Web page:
What Qualities do You Need to Become an Investment Banker?

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  • Written By: Laura M. Sands
  • Edited By: Heather Bailey
  • Last Modified Date: 18 November 2019
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In addition to a comprehensive financial education and adequate work experience, a few of the qualities needed to become an investment banker include strong negotiating skills, marketing skills, an ability to understand the totality of individual investment deals, as well as a keen understanding of domestic and foreign financial markets. Whether working for a financial institution or as a boutique investment banker, other highly desirable qualities include strong interpersonal skills, analytical skills, an ability to combine and implement multiple strategies to complete investment projects, and a willingness to work 50 hours per week or more. Individuals hoping to work in this field should also have a high math competency, as well as strong accounting skills.

With some investment bankers earning in excess of $20,000 US Dollars (USD) per week, careers in investment banking can be highly lucrative and personally rewarding. Whether working in corporate banking or individual banking, however, such careers also tend to be highly competitive. Individuals striving to become an investment banker must, therefore, possess additional qualities to beat out competitors, as well as achieve a positive reputation within the financial industry.


A person hoping to work as an investment banker should also have a natural aptitude for working as part of a team. Leadership skills are particularly of value in this effort, as investment bankers often are required to gather together executives and other business professionals with strong personalities to complete an investment strategy. An ability to communicate with individuals with diverse interests and negotiate different investment structures is crucial to this endeavor.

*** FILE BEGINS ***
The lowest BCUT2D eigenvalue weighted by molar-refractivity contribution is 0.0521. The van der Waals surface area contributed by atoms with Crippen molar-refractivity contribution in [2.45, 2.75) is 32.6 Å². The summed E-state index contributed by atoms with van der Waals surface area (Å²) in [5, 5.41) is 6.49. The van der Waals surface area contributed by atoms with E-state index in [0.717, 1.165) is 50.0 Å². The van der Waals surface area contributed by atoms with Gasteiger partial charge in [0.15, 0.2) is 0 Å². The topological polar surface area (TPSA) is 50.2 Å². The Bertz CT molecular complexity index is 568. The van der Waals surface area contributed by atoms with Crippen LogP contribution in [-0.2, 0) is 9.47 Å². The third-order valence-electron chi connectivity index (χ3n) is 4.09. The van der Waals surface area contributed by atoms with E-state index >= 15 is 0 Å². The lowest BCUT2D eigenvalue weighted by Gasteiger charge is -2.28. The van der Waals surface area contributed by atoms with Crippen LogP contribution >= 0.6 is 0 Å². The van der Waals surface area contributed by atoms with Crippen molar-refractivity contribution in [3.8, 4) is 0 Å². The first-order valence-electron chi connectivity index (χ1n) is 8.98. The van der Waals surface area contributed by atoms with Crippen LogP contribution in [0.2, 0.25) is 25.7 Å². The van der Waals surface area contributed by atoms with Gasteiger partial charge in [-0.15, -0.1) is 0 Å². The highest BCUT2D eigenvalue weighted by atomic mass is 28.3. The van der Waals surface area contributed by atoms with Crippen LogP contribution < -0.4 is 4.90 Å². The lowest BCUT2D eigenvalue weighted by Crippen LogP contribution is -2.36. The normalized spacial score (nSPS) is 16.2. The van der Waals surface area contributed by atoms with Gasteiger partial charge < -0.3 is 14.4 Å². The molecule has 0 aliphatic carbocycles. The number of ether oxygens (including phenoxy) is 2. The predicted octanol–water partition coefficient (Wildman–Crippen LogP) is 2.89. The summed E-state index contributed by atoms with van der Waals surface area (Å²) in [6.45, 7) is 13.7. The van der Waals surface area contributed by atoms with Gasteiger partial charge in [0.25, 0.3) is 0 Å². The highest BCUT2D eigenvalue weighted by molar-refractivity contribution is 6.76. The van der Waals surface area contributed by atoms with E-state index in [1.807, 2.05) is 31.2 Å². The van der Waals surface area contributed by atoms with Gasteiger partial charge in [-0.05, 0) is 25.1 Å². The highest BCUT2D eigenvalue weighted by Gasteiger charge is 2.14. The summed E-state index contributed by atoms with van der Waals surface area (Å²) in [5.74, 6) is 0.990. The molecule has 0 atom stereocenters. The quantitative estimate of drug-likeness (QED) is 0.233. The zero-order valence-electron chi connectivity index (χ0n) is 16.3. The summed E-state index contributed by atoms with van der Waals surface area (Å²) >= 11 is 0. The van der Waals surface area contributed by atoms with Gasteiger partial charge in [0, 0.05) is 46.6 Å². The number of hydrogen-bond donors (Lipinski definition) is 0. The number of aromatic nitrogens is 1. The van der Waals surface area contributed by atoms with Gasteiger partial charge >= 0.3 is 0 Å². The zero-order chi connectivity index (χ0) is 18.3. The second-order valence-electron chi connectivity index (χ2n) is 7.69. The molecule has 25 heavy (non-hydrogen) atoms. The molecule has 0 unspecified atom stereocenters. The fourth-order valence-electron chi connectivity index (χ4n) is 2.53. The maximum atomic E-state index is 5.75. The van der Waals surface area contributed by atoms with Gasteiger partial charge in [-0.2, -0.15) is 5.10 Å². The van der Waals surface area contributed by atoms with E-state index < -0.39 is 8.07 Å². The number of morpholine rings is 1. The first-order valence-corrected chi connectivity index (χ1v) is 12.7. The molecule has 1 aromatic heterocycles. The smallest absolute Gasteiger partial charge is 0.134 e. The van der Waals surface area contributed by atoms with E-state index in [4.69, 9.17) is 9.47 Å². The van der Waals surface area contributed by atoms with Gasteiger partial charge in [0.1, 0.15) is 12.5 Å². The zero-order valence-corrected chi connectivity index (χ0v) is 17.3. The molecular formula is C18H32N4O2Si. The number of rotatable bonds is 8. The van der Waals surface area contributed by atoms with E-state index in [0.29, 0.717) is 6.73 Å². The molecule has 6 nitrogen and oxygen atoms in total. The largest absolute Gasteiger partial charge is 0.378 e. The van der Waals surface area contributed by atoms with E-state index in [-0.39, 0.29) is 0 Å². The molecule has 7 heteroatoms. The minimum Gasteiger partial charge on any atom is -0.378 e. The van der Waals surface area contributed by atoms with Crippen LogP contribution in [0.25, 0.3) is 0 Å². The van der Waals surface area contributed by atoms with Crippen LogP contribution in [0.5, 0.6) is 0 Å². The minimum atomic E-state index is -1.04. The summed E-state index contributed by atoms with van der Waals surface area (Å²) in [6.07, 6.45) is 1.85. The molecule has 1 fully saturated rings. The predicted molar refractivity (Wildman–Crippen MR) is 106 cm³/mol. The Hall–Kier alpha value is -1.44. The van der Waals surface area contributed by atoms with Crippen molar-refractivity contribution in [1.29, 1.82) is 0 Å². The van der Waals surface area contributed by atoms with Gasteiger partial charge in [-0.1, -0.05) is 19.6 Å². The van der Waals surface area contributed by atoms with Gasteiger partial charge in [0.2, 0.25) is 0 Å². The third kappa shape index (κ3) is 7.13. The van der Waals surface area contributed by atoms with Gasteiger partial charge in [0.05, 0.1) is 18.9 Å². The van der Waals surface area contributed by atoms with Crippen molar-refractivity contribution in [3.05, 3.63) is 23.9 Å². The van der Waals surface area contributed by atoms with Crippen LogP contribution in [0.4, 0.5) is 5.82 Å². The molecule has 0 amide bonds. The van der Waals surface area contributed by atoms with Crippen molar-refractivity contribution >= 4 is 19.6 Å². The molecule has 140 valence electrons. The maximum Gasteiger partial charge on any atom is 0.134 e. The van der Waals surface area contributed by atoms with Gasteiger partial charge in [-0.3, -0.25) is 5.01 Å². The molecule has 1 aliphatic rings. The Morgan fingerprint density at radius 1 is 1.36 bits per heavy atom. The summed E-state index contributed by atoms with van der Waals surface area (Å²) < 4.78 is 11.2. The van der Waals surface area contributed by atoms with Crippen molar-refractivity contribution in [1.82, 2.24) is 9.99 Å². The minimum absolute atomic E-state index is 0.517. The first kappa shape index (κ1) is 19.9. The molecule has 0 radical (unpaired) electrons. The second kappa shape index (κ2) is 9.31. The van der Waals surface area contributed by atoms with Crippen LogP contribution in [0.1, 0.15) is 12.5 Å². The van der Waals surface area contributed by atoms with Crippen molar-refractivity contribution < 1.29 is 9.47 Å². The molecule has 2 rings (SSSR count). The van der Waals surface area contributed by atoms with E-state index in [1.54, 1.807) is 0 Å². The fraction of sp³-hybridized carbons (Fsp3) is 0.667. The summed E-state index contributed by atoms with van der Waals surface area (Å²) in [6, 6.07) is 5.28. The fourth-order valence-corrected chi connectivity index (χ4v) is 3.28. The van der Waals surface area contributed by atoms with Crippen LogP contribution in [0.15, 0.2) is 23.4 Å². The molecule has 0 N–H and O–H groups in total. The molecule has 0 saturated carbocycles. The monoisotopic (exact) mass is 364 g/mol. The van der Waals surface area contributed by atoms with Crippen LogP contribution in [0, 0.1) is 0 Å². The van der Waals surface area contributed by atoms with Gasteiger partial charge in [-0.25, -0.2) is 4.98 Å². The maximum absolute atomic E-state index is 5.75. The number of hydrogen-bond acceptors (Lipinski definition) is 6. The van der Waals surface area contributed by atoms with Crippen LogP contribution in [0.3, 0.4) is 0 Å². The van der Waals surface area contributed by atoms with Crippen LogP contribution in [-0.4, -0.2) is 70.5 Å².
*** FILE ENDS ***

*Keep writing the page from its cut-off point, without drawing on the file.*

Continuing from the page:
It is not uncommon for individuals in the banking industry to work with foreign investors, foreign projects or foreign investment vehicles. It is therefore critical for individuals hoping to become an investment banker to possess the ability to understand the inner workings of foreign financial markets, in addition to understanding how domestic markets work. In addition, investment bankers must also have a knack for working well with people from other cultures.

Anyone planning to do investment banking must also be able to accomplish technical tasks in an adroit manner. Such tasks include creating and reading computer-generated spreadsheets, operating specialized computer programs and performing, as well as verifying, technical research. Even if a person possesses all or most of the qualities needed to become an investment banker, she or he must still be able to network within the industry, as well as market oneself well in order to obtain a position as an investment banker.


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Post 3

This article mentions that some investment bankers make as much as $20,000 a week. That is enough to make you want to consider this as a career choice. However, you should be prepared to make a lot less than that.

I think the average salary is around $100,000, and you can be almost certain that you will be making considerably less than that when you begin your career. As this article says, these finance jobs are very competitive and only the people who are willing to put in the time and work get to reach the higher end of the salary range.

Post 2

To answer your question @Laotionne, you probably wouldn't be able to get hired as a teller and then work your way up to a position as an investment banker. People who hold these positions start planning for their futures and taking the appropriate steps to get there early on.

You need to get an undergraduate degree to begin with. And you want the degree to be in some math or finance related field. Most investment bankers take jobs as analyst at banks after they get their undergraduate degrees. Then at some point they will go back to school and get an MBA, so they can move up from their analyst positions.

I guess somebody might have started as a teller and moved on to become an investment banker without going back to school, but I imagine that is a one in a million chance.

Post 1

What is involved in becoming an investment banker anyway? Can you start out as a teller and work your way up until you become an investment banker?

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